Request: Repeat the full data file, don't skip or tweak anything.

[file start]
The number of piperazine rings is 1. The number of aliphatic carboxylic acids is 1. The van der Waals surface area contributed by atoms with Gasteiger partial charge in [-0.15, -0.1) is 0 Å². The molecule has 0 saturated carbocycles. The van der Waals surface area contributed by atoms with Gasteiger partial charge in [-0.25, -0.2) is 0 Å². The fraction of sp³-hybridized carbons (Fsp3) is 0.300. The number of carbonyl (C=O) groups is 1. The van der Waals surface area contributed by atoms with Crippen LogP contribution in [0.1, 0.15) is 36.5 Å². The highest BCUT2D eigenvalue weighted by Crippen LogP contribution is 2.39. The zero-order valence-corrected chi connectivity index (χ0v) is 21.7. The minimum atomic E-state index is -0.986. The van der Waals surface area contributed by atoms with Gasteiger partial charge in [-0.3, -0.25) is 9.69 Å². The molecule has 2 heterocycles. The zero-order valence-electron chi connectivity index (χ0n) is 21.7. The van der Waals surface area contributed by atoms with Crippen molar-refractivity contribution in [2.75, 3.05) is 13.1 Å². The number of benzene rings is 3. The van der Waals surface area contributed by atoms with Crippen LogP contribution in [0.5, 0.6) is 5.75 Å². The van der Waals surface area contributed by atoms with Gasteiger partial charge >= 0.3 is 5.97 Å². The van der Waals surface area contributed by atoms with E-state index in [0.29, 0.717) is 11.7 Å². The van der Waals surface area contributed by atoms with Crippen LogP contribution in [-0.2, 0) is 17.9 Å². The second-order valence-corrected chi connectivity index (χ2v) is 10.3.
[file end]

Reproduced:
The number of piperazine rings is 1. The number of aliphatic carboxylic acids is 1. The van der Waals surface area contributed by atoms with Gasteiger partial charge in [-0.15, -0.1) is 0 Å². The molecule has 0 saturated carbocycles. The van der Waals surface area contributed by atoms with Gasteiger partial charge in [-0.25, -0.2) is 0 Å². The fraction of sp³-hybridized carbons (Fsp3) is 0.300. The number of carbonyl (C=O) groups is 1. The van der Waals surface area contributed by atoms with Crippen LogP contribution in [0.1, 0.15) is 36.5 Å². The highest BCUT2D eigenvalue weighted by Crippen LogP contribution is 2.39. The zero-order valence-corrected chi connectivity index (χ0v) is 21.7. The minimum atomic E-state index is -0.986. The van der Waals surface area contributed by atoms with Gasteiger partial charge in [-0.3, -0.25) is 9.69 Å². The molecule has 2 heterocycles. The zero-order valence-electron chi connectivity index (χ0n) is 21.7. The van der Waals surface area contributed by atoms with Crippen molar-refractivity contribution in [2.75, 3.05) is 13.1 Å². The number of benzene rings is 3. The van der Waals surface area contributed by atoms with Crippen LogP contribution in [0.5, 0.6) is 5.75 Å². The van der Waals surface area contributed by atoms with Gasteiger partial charge >= 0.3 is 5.97 Å². The van der Waals surface area contributed by atoms with E-state index in [0.29, 0.717) is 11.7 Å². The van der Waals surface area contributed by atoms with Crippen LogP contribution in [-0.2, 0) is 17.9 Å². The second-order valence-corrected chi connectivity index (χ2v) is 10.3.